The same data are available for 2006 and 2007, and the pictures look very much the same. If teacher quality really were the most important factor impacting student achievement, one would have to conclude that every Texas high school with more than 85% poverty concentration has retained a staff of largely inferior teachers for as long as data have been collected, while virtually every single Texas high school with less than 15% poverty concentration has managed to acquire superior teachers
The teacher doesn’t seem to be the determining factor is achieving success for students in Texas schools. Dr. Marder has done analyses of similar data for Florida, California, and New Jersey high schools, and the pictures are the quite similar to the Texas graph.
Where are the Charter Schools in All of This Data?
Texas. Now, we turn our attention to charter schools, and highlight the charter schools amongst the data so that we ascertain how Charters fare in all of this. The results are disappointing is you are an advocate of the charter school solution to America’s schools. As you look at the graph below the Charter schools are highlighted in red, all of the grey’s are public schools. According to Dr. Marder, there are 140 charter high schools in Texas with 11th grade data. As you can see in Figure 4, most of the charter schools form a flat line at the bottom of the graph indicating that except for 7 charters off the flat line, the rest of the charters are doing worse than than regular public schools.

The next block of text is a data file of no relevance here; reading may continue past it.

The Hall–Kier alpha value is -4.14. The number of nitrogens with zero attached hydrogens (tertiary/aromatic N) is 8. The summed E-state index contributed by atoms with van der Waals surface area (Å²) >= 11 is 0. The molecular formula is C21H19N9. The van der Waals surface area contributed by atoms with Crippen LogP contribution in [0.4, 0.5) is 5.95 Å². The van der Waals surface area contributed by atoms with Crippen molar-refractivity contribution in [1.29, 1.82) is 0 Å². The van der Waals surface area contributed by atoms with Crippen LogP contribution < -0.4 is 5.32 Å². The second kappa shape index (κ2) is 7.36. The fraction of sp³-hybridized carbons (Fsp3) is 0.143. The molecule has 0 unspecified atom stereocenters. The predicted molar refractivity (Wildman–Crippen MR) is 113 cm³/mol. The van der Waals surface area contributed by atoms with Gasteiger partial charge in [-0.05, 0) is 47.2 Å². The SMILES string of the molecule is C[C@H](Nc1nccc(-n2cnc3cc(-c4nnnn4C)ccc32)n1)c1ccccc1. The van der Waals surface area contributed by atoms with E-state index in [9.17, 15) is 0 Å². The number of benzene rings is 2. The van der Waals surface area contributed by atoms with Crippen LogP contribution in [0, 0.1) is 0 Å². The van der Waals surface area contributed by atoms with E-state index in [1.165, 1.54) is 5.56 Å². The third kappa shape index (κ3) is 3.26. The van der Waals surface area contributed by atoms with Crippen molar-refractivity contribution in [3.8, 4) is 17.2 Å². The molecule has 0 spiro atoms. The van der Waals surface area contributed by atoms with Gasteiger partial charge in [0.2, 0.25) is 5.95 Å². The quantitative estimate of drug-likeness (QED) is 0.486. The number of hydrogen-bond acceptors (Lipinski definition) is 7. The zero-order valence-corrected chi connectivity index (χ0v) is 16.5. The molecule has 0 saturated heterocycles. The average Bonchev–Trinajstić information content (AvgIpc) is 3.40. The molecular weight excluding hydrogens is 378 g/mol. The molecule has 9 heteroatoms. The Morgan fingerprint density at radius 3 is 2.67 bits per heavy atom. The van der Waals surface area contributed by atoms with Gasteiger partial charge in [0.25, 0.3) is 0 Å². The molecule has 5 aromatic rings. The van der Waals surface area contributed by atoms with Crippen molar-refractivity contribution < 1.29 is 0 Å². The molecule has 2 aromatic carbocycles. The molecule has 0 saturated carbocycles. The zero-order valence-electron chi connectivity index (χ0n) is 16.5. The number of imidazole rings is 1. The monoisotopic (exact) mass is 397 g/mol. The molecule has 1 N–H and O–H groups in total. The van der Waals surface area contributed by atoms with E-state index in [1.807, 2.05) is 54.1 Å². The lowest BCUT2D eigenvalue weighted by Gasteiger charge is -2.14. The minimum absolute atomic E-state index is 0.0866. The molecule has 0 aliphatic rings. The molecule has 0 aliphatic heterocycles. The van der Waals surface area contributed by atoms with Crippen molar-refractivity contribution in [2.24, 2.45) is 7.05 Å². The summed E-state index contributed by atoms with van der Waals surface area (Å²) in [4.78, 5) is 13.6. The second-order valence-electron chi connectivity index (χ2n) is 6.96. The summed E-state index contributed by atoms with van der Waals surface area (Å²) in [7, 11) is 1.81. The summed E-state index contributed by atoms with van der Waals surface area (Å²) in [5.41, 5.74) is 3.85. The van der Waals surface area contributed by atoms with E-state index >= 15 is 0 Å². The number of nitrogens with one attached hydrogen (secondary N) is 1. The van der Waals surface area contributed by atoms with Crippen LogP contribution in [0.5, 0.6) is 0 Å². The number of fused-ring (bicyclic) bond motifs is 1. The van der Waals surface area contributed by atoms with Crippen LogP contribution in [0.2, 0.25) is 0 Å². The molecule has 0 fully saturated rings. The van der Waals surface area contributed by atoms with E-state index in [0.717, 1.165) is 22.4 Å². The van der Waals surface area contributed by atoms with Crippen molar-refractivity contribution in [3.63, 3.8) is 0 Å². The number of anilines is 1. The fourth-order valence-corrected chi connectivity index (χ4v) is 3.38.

According to Dr. Marder, when similar analyses are done in other states, charter schools follow the Texas profile, although they appear to be doing a bit better than the Texas charters. But in none of the states do the charters do better than public schools.
Florida. Figure 5 shows the percentage of students in tenth grade in Florida reaching level 5 (Commended) in mathematics as a function of poverty. Again, we see the general trend associating achievement and concentrations of poverty. The red discs are charter schools, and as seen, they do no better, and in general do worse than public schools.
California, New York, and New Jersey. Follow this link to see graphs of not only Texas and Florida, but also California, New York and New Jersey and in each case you will note that charter schools perform poorly compared to public schools.
Implication for Georgia Charters
Based on research that was cited above, the Georgia legislature in its intent to make it possible for the State to create charters without approval nor support from the local school districts is not warranted simply on the basis that charter schools do as good a job as public schools in either helping students to be college ready, or in data cited here in leaning mathematics. The claim that charters provide a robust alternative to public schools is simply not supported on the basis of the research reported by Dr. Marder and his colleagues at the University of Texas.